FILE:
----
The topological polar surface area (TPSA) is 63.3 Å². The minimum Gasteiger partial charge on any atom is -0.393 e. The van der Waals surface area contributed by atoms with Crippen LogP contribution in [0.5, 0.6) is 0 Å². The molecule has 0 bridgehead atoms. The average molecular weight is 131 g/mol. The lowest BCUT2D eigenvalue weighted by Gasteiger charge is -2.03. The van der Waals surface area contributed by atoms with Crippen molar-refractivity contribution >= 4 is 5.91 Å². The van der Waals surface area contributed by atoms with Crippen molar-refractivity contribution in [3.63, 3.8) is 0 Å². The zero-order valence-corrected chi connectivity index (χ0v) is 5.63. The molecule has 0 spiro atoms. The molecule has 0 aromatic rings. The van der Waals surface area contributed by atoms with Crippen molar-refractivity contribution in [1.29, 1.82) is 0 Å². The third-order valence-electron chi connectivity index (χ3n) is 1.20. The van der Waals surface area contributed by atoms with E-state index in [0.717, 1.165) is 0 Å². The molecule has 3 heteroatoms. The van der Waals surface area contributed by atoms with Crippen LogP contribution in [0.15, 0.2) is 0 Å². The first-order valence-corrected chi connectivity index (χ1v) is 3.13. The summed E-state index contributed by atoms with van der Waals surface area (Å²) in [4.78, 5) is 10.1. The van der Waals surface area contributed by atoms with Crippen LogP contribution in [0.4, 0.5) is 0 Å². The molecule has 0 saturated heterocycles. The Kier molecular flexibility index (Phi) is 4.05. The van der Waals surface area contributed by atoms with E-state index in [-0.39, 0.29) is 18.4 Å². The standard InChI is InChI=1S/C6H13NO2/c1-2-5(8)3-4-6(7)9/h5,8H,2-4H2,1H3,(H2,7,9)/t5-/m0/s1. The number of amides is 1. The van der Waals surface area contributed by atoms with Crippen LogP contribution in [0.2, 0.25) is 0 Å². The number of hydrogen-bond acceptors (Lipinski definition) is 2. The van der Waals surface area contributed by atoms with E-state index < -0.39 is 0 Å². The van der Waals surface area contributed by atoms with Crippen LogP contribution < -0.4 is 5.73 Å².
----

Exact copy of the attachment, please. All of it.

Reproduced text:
The topological polar surface area (TPSA) is 63.3 Å². The minimum Gasteiger partial charge on any atom is -0.393 e. The van der Waals surface area contributed by atoms with Crippen LogP contribution in [0.5, 0.6) is 0 Å². The molecule has 0 bridgehead atoms. The average molecular weight is 131 g/mol. The lowest BCUT2D eigenvalue weighted by Gasteiger charge is -2.03. The van der Waals surface area contributed by atoms with Crippen molar-refractivity contribution >= 4 is 5.91 Å². The van der Waals surface area contributed by atoms with Crippen molar-refractivity contribution in [3.63, 3.8) is 0 Å². The zero-order valence-corrected chi connectivity index (χ0v) is 5.63. The molecule has 0 spiro atoms. The molecule has 0 aromatic rings. The van der Waals surface area contributed by atoms with Crippen molar-refractivity contribution in [1.29, 1.82) is 0 Å². The third-order valence-electron chi connectivity index (χ3n) is 1.20. The van der Waals surface area contributed by atoms with E-state index in [0.717, 1.165) is 0 Å². The molecule has 3 heteroatoms. The van der Waals surface area contributed by atoms with Crippen LogP contribution in [0.15, 0.2) is 0 Å². The first-order valence-corrected chi connectivity index (χ1v) is 3.13. The summed E-state index contributed by atoms with van der Waals surface area (Å²) in [4.78, 5) is 10.1. The van der Waals surface area contributed by atoms with Crippen LogP contribution in [0.4, 0.5) is 0 Å². The molecule has 0 saturated heterocycles. The Kier molecular flexibility index (Phi) is 4.05. The van der Waals surface area contributed by atoms with E-state index in [-0.39, 0.29) is 18.4 Å². The standard InChI is InChI=1S/C6H13NO2/c1-2-5(8)3-4-6(7)9/h5,8H,2-4H2,1H3,(H2,7,9)/t5-/m0/s1. The number of amides is 1. The van der Waals surface area contributed by atoms with Crippen LogP contribution in [0.2, 0.25) is 0 Å². The number of hydrogen-bond acceptors (Lipinski definition) is 2. The van der Waals surface area contributed by atoms with E-state index < -0.39 is 0 Å². The van der Waals surface area contributed by atoms with Crippen LogP contribution < -0.4 is 5.73 Å².